On his search for a more natural life, one of Gauguin’s early refuges was in Brittany, far from Paris. In the summer of 1886 the artist arrived in Pont-Aven, a village in the Finistère Département, joining the circle of international artists there. Quickly, Gauguin adapted to the simple living conditions. He thought of the underdeveloped region on the Atlantic coast, with its wealth of traditions and cultural monuments, as an inspirational place: “I love Brittany,” he wrote in early 1888, “I find the wild and primitive here. When my clogs resonate on this granite ground, I hear the muffled and powerful thud I am seeking in painting . . .” This “return to the source,” as he put it, resulted in paintings that rejected Impressionism, and soon attracted attention in the artistic metropolis of Paris. La vision du sermon (1988) was celebrated as a masterpiece of Symbolism: the painting of Jacob’s struggle with the angel moved away from a realistic depiction of external reality toward an ambiguous image of an inner vision. To reinforce the fantastical impression, Gauguin used nearly pure, brilliant colors that contrast with reality. Inspired by colored Japanese woodcuts, he also emphasized outlines, and dispensed with shadows that mold shape, as well as the rules of perspective—an innovative, newly developed style of painting that Gauguin called Synthetism. Through this, the artist overcame the limitations of academic, Realist, and Impressionist painting created by artists who believed that a painting had to represent the visible world.
In the spring of 1891 Gauguin sailed for Tahiti. Like the works he created in Brittany, his South Seas pictures of graceful Tahitians living the simple life in a tropical landscape painted in strong colors show places of power, which Gauguin, always critical of society, considered the antithesis of decadent Modernism. Despite colonization and conversion to Christianity, Gauguin at first hoped to find traces of local religious faith, myths, legends, and culture. His initial euphoria soon soured, and he took on a sober, even disillusioned view of Tahitian society, for the indigenous population had essentially already been robbed of their religious and cultural identity. For his paintings, therefore, the artist sought help from publications, photographs, and other sources that showed the Maohi in a pre-colonial, even paradisiacal primeval state. In the paintings he produced—such as the monumental, major work D’où venons-nous? Qui sommes nous? Où allons nous? (Where do we come from? Who are we? Where are we going 1897)—Gauguin did not exercise any kind of archeological precision, but combined elements of Maohi culture with motifs from other cultures, both Christian and non-Christian, along with art from previous epochs. Even his contemporaries recognized the syncretism in his oeuvre: “In this work is a disquieting, precious mixture of barbarian splendor, Catholic liturgy, Hindu reverie, Gothic art workshop, dark and subtle Symbolism; it is harsh reality and glowing flights of poetry, out of which Monsieur Gauguin creates an absolutely personal and entirely new kind of art . . .” wrote Octave Mirbeau.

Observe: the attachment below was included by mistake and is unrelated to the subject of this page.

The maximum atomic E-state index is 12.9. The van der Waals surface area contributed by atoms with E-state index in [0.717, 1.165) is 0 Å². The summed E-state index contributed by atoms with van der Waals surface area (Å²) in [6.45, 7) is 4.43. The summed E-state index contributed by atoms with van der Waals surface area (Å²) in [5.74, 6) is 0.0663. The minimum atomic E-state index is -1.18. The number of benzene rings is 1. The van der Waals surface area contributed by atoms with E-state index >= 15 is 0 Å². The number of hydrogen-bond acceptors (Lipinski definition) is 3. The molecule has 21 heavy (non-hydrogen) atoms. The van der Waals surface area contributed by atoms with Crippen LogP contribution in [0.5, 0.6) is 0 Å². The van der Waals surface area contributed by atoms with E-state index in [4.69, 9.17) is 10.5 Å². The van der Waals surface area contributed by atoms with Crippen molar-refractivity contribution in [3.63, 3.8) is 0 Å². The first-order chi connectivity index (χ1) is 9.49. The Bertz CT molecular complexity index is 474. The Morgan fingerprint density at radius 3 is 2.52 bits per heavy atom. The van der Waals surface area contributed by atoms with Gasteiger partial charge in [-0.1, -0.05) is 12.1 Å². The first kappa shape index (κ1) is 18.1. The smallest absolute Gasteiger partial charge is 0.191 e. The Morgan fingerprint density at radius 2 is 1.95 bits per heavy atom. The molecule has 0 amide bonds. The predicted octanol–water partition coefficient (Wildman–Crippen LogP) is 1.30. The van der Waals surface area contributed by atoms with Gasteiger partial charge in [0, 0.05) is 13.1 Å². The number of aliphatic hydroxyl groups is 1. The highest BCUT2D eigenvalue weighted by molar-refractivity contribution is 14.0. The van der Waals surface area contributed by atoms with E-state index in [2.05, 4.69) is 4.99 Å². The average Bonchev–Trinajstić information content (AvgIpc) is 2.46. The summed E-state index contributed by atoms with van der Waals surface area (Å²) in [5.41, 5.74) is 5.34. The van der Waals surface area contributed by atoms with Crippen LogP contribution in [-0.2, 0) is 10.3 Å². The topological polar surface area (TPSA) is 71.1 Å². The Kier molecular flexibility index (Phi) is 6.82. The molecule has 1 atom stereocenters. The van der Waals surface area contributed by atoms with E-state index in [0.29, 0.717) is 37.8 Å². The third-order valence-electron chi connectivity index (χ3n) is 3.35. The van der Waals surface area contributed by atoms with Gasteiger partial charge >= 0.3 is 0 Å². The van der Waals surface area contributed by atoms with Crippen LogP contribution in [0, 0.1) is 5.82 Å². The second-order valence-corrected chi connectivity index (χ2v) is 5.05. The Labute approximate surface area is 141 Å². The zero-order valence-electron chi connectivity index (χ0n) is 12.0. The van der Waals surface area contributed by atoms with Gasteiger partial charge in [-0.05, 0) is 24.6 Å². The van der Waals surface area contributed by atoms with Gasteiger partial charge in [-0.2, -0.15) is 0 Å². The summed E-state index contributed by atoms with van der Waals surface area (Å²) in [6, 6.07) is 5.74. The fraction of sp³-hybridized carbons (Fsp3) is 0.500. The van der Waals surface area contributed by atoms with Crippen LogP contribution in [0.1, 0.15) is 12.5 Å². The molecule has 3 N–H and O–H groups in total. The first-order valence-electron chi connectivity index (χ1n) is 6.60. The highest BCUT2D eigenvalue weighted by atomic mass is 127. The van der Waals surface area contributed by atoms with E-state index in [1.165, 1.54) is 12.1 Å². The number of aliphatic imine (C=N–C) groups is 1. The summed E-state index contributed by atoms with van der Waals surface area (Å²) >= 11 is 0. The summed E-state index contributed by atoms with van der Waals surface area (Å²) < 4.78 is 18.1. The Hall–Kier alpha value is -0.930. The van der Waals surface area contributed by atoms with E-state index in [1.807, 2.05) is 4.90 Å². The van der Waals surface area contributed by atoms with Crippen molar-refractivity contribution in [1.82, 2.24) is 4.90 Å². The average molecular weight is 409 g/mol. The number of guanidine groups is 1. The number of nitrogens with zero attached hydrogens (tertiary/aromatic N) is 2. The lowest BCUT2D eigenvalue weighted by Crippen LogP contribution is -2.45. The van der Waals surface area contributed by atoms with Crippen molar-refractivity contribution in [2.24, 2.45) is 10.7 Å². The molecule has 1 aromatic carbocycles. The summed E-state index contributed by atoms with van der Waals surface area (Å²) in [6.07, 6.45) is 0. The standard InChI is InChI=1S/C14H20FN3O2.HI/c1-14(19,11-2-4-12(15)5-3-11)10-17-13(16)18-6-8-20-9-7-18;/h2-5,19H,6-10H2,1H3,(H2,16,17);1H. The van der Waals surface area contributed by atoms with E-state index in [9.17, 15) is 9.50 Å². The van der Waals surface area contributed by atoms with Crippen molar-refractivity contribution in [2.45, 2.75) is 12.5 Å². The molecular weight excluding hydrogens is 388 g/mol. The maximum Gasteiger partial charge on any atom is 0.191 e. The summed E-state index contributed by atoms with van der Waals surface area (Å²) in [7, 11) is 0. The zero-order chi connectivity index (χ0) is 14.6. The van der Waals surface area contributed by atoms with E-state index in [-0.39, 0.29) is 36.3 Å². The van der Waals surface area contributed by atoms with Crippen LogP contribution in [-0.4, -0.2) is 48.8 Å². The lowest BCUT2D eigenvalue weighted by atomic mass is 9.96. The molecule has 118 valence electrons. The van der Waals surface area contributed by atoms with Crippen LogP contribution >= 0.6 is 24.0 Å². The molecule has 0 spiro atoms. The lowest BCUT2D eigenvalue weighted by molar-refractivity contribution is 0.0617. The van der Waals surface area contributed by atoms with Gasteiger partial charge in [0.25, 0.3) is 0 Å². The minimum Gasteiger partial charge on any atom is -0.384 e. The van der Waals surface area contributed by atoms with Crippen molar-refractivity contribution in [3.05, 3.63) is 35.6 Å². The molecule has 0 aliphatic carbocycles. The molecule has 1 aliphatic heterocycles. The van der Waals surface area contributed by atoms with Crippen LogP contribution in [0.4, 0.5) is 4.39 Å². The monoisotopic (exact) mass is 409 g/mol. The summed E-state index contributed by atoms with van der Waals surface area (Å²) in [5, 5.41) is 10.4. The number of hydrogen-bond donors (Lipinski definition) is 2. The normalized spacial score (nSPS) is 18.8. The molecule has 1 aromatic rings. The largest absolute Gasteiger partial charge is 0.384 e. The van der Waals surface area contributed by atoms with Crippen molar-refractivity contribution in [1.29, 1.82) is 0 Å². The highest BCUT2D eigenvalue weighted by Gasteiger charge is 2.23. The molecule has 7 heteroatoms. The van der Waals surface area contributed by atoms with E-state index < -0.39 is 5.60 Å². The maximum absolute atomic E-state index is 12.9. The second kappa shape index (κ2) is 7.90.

In 1901 Gauguin moved to Hiva Oa, one of the Marquesa Islands, fourteen hundred kilometers away from Tahiti—once again, with the hope of discovering a more natural life of a kind that he himself could lead: “I think the savage element there, together with complete solitude, will revive the fire of my enthusiasm before I die, give new life to my imagination and bring my talents to a fitting conclusion.”
As much as Gauguin strove to rejuvenate art and find inspiration from his foray into terra incognita, he also pursued commercial goals “. . . [T]he future belongs to the painter of tropics which have not yet been painted, and we need something new as a subject for the stupid buying public,” said Gauguin six months before the Parisian Exposition in 1889. Besides opening a “studio of the tropics,” Gauguin engaged in a successful public relations campaign on his own behalf: over a period of twenty-five years, he produced around forty self-portraits, firmly convinced that his depictions of himself as a sufferer, a savage, a sensitive man and an Indian would guarantee the public’s lasting interest. Even his self-illustrated autobiography, Noa Noa (1897), in which Gauguin described his life on Tahiti, nurtured the “Gauguin myth.” In 1902 Daniel de Monfreid a letter to the artist, who was living on Hiva Oa: “Right now you are this outrageous, legendary artist who sends his disturbing, inimitable works from far-distant Oceania . . . You dare not return! . . . In short, you enjoy the sanctity of the great dead, you have gone down in the history of art.”
July 7, 2015 Stefanie Gommel